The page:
GAPDH was used as the respective loading control. The bar charts represent quantitative comparisons between the groups. The relative density was shown as the means±SD, n = 4/group. # P<0.05, ** P<0.01.

Effects of RSE on p-Erk, Erk and caspase 7 p20 expression

Because RSE induces the survival signals through the Akt/eNOS signaling pathway, we also investigated the activation of Erk with or without RSE treatment. Fig 5 shows the effects of RSE on the expression and activation of Erk. Total Erk was approximately equivalent in young and intermediate-aged rats treated with or without RSE. In hearts subjected to the sham operation without RSE treatment, the phosphorylation of Erk (p-Erk) was significantly enhanced in intermediate-aged rats compared with young rats (P<0.05). There was no difference in the p-Erk/ Erk ratio between vehicle and RSE-treated I/R hearts in young rats. Unlike young rats, the activation of Erk in intermediate-aged hearts with or without RSE treatment for 90 days showed a significant difference after 30 min ischemia and 90 min reperfusion through LAD occlusion. RSE reduced the p-Erk/ Erk ratio in intermediate-aged rats compared with those treated with vehicle (P<0.05). The expression of activated caspase-7 (p20) was markedly increased in intermediate-aged hearts compared with young rats (P<0.01). The expression of caspase-7 (p20) in young hearts without RSE after the sham operation or I/R did not significantly change. RSE treatment inhibited the expression of caspase-7 (p20) in intermediate-aged rats after I/R (P<0.05), implying that RSE likely protected the aging myocardium through the inhibition of Erk-caspase-7 activation.

Fig 5. Western blot analysis of phospho-Erk, Erk and Caspase 7 p20 proteins in young and intermediate-aged rat hearts.

GAPDH was used as a respective loading control. The bar charts represent the quantitative comparison between the groups. The relative density was shown as the means± SD, n = 4/group. # P<0.05, * P<0.05, ** P<0.01.

Effects of RSE on longevity proteins

The expression of the longevity proteins Sirt1 (nuclear) and Sirt3 (mitochondrial) was investigated in young and intermediate-aged rats. Fig 6 showed a significant difference in Sirt1 and Sirt3 expression in intermediate-aged rats compared with young rats (P<0.05). After I/R, Sirt1 and Sirt3 expression was significantly enhanced in the RSE-treated intermediate-aged heart compared with the respective vehicle-treated control (P<0.05).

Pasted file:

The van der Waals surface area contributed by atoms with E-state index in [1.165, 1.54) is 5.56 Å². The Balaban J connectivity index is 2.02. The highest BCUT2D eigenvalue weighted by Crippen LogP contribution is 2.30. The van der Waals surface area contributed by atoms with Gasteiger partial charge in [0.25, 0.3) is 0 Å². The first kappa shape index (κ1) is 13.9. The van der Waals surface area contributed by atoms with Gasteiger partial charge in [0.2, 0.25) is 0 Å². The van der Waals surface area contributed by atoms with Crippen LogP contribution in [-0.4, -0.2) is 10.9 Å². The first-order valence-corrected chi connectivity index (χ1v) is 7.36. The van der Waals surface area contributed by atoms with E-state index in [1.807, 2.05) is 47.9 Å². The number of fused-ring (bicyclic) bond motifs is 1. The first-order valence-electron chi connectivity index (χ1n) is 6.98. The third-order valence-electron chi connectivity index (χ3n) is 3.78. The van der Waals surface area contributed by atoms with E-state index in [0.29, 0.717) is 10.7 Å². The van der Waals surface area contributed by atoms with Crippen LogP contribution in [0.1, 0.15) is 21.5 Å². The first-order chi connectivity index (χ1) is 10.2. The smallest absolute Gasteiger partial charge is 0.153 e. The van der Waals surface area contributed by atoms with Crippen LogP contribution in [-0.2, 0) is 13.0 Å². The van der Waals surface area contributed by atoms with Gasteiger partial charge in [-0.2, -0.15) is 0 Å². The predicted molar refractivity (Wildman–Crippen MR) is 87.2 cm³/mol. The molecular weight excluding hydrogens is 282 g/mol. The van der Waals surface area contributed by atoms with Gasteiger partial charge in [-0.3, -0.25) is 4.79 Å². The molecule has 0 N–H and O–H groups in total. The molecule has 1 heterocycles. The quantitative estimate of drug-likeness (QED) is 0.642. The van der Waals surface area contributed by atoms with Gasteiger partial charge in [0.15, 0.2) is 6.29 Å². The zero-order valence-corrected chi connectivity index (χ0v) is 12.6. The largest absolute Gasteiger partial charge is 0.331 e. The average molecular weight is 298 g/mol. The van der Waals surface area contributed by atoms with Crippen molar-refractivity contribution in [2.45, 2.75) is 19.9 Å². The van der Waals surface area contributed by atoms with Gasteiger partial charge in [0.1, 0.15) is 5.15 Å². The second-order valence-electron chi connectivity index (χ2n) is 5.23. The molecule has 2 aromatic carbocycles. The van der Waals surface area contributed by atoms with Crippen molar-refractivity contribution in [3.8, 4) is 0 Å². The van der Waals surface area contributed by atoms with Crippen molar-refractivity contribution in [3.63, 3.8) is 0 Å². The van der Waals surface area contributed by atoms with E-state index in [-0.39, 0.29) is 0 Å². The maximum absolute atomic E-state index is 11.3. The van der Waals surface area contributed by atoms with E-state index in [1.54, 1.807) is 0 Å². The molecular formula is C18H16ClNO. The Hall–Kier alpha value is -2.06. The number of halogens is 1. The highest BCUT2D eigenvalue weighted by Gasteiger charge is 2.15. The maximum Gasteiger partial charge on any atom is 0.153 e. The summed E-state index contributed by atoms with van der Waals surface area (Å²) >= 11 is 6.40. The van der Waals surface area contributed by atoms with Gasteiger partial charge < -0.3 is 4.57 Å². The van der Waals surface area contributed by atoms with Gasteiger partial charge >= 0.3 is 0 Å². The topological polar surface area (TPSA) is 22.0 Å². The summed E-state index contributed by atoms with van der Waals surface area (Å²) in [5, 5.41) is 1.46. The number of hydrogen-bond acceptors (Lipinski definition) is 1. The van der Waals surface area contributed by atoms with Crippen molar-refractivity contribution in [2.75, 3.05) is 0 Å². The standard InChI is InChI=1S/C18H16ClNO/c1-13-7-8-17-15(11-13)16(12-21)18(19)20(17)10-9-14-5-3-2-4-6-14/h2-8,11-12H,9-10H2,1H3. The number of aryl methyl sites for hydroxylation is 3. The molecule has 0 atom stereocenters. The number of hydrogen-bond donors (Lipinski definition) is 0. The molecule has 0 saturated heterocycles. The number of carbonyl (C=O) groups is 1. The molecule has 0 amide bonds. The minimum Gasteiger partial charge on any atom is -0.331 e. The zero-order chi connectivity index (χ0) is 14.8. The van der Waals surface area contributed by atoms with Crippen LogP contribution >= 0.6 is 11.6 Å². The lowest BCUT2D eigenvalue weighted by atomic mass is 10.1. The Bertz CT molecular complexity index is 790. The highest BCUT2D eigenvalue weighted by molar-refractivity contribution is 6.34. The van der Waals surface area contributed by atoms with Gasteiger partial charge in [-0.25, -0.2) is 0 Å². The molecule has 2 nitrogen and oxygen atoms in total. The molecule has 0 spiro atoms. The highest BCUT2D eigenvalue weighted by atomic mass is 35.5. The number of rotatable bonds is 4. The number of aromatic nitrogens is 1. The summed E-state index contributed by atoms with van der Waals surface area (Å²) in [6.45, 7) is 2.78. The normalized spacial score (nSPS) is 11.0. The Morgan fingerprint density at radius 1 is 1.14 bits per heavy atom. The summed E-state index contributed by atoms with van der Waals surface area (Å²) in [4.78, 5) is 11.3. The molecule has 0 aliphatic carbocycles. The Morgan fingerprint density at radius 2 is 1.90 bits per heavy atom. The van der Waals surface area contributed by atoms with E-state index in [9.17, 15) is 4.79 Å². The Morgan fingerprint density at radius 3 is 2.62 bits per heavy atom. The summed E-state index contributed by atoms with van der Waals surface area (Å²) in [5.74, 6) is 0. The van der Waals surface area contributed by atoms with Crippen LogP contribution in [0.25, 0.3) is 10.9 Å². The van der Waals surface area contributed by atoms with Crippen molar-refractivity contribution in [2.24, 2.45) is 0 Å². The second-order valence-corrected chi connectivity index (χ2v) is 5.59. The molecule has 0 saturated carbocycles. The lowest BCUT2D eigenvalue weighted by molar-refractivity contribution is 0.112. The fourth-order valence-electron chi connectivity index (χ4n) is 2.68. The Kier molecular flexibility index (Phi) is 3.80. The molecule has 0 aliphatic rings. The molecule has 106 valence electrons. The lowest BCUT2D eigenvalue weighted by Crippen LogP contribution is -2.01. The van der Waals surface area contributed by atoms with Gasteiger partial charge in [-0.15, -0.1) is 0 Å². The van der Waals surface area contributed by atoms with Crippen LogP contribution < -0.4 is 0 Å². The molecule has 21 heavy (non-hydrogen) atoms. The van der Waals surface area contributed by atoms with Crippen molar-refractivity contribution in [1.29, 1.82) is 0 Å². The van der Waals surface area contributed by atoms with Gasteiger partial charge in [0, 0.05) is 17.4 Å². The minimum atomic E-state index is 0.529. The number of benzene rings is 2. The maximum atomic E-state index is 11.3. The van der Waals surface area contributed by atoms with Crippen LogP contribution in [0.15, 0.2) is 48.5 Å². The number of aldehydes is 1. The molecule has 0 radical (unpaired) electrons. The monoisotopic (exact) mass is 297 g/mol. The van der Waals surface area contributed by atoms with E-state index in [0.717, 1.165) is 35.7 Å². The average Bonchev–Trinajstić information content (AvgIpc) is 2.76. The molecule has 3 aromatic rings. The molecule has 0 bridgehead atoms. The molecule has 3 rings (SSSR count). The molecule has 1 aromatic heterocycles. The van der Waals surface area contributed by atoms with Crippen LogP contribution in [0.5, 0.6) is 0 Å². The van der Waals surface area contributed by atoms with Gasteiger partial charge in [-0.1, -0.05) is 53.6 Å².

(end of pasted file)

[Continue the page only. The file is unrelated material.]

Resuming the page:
Fig 6. Western blot analysis of Sirt1 and Sirt3 protein expression in young and intermediate-aged rat hearts.

Histone and Cox 4 were used as loading controls. The bar charts represent quantitative comparisons between the groups. Relative density was shown as the means± SD, n = 4/group. # P<0.05, * P<0.05.

Effects of RSE on cardiac histological changes

Fig 7A shows the infarct and peri-infarct regions of young and intermediate-aged rats. In intermediate-aged rat hearts, these regions showed increased hyaline cytoplasm, vacuolized cytoplasm, variable hypertrophic myocyte fiber sizes, collapsed sarcomeres, and mineralization. A significant increase in the region of viable ventricular muscle was observed in the hearts of both young and intermediate-aged rats in the RSE-I/R groups compared with the vehicle-I/R groups. In accord with these findings, the histological scores analysis revealed a markedly enhanced I/R-induced myocardial injury in comparison with the control group. Fig 7B shows collagen staining and fibrosis in young and intermediate-aged hearts. No significant fibrosis in RSE- or vehicle-treated young hearts was observed. The fibrotic infiltration of the left ventricle was more concentrated in the endocardium with age. In intermediate-aged hearts, fibrosis was not significantly reduced in the RSE-treated I/R group compared with the respective vehicle-treated group. Fig 7C and 7D indicated that the highest level of histoscore was observed in the intermediate-aged I/R group, showing significant necrosis with diffuse inflammation. Treatment with RSE attenuated the severity of myocardial injury in the intermediate-aged hearts.

Fig 7. Histological characterization and collagenous fibrosis in the hearts of young and intermediate-aged rats. magnification × 4 (A and B) or × 10 (C)is shown.

A. Representative images showing the effects of RSE on histological changes in the heart after I/R or sham operation (hematoxylin and eosin stain). B. Representative images showing the effects of RSE through collagenous fibrotic staining in the heart after I/R or sham operation (Masson’s trichrome staining). Photomicrograph showing the cross section of cardiac tissues in rats treated with vehicle after the sham operation (Top), vehicle-treatment after I/R (Middle) and RSE-treatment after the I/R operation (Bottom). C. Representative heart section with myocardial injury histoscore of 4 (a, severe), a histoscore of 3 (b, moderate), a histoscore of 2 (c, mild), a histoscore of 1 (d, minimum), and 0 (e, nil). D. Scatter plot of histoscore. n = 4 rats in each group.